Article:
BL: Well, I don’t want to comment on it, because it’s too idiosyncratic, but I must say, it’s not that you don’t get a negative kick in America. But the playing field is more even. And so there is, I have to say, your kind of position is more reflected, certainly in all the meetings and the—a lot of that intense—not intense, but just a recognition that the opportunity to do these films don’t come along. We had to fight very hard to even be able to take the risk of doing it. Look. Paul, it’s hard to be drawn into that. I’ve just got to go through, because we have such a big mission just getting an audience in. Now, by the way, I can say pretty confidently when an audience has gone in—I mean, I’m just seeing really intense reactions. I mean, intense reactions, in a good way. And I do believe if we can get an audience in, then it has legs. But you know, what the Australian press never really understood, could never understand, is what a jungle it is out there in the world at large in terms of releasing cinema.
PF: You’ve never been one to play by the rules, or play by convention.
PF: Has it always been instilled in you, ever since you were young?
BL: No. In fact, honestly, every day I think, “Oh, I wish I’d just take that Bond picture.” [laughs] I mean, Star Wars—you know what I mean. But it doesn’t start like that, Paul. It doesn’t start with, “Oh, I must be Von Stroheim. I must have a huge ambition.” I just go, the simple phrase. I go, “Gee, wouldn’t it be good to see Nicole’s work again?” And it seems like a simple little idea. Or, “Wouldn’t it be great—I love those inclusive, sweeping epics, where there’s broad comedy and fun and then romance and action and drama.” A sort of banquet of cinema, at which everyone can come to the table. Not cinema that says, “You’re a 17-year-old boy. You must have action.” Or, “You’re a woman of 40, you must like Sex and the City.” Or—you know, divisive. I wanted a big banquet, that everyone from Grannie to the kids to the groovers—everyone come to and eat at. And I just think, “Wouldn’t it be marvelous to do that?” But that seems like a simple idea to me. Of course, you know, cut to seven years later, or five years later. And, you know, having—been aged by the process, you know? And so what I’m saying is, I never—as far as not playing by the rules, it doesn’t come out of a desire to break rules, so much as having been schooled in classicism and the DNA of cinema, is trying to create—you know, you can’t just go and photocopy Gone with the Wind, and get back out now and expect it to work. Like, I couldn’t have just done a perfect copy of an old musical. It just wouldn’t have connected, you know? And—you know, later on—Moulin Rouge! being the first cap off the ring in terms of breaking open the musical genre again, had to be very aggressive. So I had to break some rules, and step outside the box to kind of find solution to making it engage with a contemporary audience. Albeit having a sort of classical heart, you know?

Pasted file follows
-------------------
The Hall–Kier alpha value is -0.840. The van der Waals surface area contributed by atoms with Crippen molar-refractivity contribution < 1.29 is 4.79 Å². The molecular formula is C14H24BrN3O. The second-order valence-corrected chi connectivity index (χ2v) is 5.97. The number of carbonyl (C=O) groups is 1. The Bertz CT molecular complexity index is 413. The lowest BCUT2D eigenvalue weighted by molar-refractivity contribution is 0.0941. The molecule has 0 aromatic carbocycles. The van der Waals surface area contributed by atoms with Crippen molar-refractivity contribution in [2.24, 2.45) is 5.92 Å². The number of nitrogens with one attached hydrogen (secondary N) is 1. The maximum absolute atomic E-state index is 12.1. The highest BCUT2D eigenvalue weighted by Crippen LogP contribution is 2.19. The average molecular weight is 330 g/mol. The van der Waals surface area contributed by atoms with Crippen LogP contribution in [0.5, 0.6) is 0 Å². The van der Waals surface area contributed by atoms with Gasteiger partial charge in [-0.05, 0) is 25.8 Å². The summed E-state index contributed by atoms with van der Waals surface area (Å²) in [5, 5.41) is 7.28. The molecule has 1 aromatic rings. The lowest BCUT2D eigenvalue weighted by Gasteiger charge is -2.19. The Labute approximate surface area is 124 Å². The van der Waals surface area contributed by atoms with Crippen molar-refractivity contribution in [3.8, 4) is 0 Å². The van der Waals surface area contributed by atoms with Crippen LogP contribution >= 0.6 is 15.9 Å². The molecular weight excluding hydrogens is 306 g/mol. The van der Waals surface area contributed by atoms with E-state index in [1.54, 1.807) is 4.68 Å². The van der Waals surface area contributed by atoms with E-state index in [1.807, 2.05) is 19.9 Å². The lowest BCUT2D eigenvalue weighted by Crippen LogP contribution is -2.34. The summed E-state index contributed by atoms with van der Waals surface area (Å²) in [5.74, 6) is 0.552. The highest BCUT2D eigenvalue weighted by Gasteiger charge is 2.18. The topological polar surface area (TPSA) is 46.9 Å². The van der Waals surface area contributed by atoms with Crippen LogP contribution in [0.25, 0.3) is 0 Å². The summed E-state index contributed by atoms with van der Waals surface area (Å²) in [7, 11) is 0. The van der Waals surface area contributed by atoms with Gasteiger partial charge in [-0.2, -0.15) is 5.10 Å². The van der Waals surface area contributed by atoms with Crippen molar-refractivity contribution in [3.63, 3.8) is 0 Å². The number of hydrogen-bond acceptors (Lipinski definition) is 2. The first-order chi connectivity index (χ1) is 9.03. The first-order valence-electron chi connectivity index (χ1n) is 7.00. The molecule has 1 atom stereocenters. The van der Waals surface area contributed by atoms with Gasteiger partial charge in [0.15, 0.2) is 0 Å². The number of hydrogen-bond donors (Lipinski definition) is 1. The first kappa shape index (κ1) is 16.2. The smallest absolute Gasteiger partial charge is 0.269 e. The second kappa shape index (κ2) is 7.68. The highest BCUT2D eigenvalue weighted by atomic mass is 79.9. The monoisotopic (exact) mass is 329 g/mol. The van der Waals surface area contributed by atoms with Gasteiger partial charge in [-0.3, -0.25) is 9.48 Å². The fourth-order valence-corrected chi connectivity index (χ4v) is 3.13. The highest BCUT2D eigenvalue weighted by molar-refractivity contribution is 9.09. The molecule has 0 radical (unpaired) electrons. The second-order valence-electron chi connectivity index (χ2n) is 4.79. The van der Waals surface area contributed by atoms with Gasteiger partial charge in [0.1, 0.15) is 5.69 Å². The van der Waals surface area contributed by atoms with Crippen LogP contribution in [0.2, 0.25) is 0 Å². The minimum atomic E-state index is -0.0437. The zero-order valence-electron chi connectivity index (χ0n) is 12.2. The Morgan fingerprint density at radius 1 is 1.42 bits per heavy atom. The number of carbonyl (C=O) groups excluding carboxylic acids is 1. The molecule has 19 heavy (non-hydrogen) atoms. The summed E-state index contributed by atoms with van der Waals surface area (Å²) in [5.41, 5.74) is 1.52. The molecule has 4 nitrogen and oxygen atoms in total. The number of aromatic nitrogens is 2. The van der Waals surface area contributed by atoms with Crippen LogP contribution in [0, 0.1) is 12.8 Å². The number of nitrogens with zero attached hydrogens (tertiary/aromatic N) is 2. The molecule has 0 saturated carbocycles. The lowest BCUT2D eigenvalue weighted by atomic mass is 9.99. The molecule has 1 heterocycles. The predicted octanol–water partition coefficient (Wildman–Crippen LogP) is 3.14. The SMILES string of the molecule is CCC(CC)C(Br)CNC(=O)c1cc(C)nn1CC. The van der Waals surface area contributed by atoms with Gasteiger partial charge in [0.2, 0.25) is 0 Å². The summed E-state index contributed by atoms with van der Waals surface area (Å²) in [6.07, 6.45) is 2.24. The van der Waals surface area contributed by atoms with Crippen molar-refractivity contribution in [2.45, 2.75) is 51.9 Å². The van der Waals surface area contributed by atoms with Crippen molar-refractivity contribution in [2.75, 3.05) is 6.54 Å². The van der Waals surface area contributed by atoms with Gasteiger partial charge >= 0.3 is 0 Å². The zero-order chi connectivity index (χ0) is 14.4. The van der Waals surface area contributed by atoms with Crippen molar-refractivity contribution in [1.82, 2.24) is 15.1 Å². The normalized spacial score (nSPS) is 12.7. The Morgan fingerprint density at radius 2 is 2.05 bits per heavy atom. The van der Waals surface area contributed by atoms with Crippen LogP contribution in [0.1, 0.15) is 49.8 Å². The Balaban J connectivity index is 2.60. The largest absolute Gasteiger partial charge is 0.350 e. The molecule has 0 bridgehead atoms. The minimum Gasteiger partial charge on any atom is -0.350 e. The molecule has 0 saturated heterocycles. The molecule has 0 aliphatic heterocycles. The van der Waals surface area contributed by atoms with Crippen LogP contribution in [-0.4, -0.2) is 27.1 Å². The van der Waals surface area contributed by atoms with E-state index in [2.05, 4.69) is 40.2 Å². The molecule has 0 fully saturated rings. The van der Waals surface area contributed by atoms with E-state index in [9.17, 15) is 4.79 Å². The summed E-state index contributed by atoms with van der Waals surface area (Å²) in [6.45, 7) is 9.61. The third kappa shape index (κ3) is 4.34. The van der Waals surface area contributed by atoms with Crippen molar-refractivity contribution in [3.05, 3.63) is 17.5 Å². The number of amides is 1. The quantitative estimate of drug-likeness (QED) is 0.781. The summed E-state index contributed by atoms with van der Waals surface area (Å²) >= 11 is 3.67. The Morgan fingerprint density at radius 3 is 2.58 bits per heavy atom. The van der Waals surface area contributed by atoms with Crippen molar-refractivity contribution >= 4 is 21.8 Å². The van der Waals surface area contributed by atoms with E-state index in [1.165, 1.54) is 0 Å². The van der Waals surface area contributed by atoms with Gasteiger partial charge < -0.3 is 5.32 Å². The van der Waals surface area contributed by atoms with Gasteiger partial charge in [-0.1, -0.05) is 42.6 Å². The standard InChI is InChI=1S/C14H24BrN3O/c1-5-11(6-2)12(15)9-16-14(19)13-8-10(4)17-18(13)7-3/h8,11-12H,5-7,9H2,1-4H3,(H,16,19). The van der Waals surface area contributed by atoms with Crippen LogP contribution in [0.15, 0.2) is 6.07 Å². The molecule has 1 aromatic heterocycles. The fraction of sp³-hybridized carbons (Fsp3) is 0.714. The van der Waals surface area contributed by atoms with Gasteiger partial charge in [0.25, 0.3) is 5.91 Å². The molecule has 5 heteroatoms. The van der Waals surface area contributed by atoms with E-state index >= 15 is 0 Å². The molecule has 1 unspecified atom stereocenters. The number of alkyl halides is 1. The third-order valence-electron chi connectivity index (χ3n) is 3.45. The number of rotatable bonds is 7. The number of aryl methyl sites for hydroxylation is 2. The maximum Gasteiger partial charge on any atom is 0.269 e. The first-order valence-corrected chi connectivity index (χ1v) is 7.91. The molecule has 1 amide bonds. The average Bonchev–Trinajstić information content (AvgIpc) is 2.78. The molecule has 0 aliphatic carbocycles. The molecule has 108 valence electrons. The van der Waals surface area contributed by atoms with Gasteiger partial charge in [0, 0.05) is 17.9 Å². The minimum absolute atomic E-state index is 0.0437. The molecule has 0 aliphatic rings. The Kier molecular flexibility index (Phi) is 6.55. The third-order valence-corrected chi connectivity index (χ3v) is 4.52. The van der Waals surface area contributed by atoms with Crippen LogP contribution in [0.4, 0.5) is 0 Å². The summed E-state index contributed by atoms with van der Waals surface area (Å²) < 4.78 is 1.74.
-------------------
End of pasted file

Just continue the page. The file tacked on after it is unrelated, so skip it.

PF: The stress, the exhaustion, the gruelling shoot of this movie. At the end of the day, was it all worth it?
BL: Even now, one is tested by the road show, and the need to deliver the baby. But it was worth it way back when I saw my kids playing with the little Aboriginal kids. And it was worth it when we sat under the stars in Connemara. And it was worth it when the Stolen Generation—a woman called Ellie, who was an extra on the film, and I didn’t know she was Stolen Generation at all. And she came up at the end of it—she’d been with us for six months. She was a stand-in. She told her story to me, and—and what it meant to be on this film, and what had happened in the film, and how it had actually given her a sense in her own life. And, you know. So, it’s been worth it on that level. And it was worth it when the cast and the crew believed so intensely, and never gave up. And it’s worth it when just one person—and I’ve seen many, many more than one person—comes to you afterwards and says, “My goodness.” You know, “That was a cinematic experience”—and, you know, sort of going, “Oh, goodness. Thank goodness.”
PF: The movie kind of reinforced my own sense of Australianism, or my Australian identity, I guess. Did it do the same with you? Did it make you more Australian, the more you worked on it?
BL: I think I’m the only person who can’t experience it like an audience, but I’ve gone on the journey of making it. And through that journey, it’s reinforced my absolute connectivity to my Australian-ness.
Paul Fischer is originally from Australia. Now he is an interviewer and film critic living in Hollywood.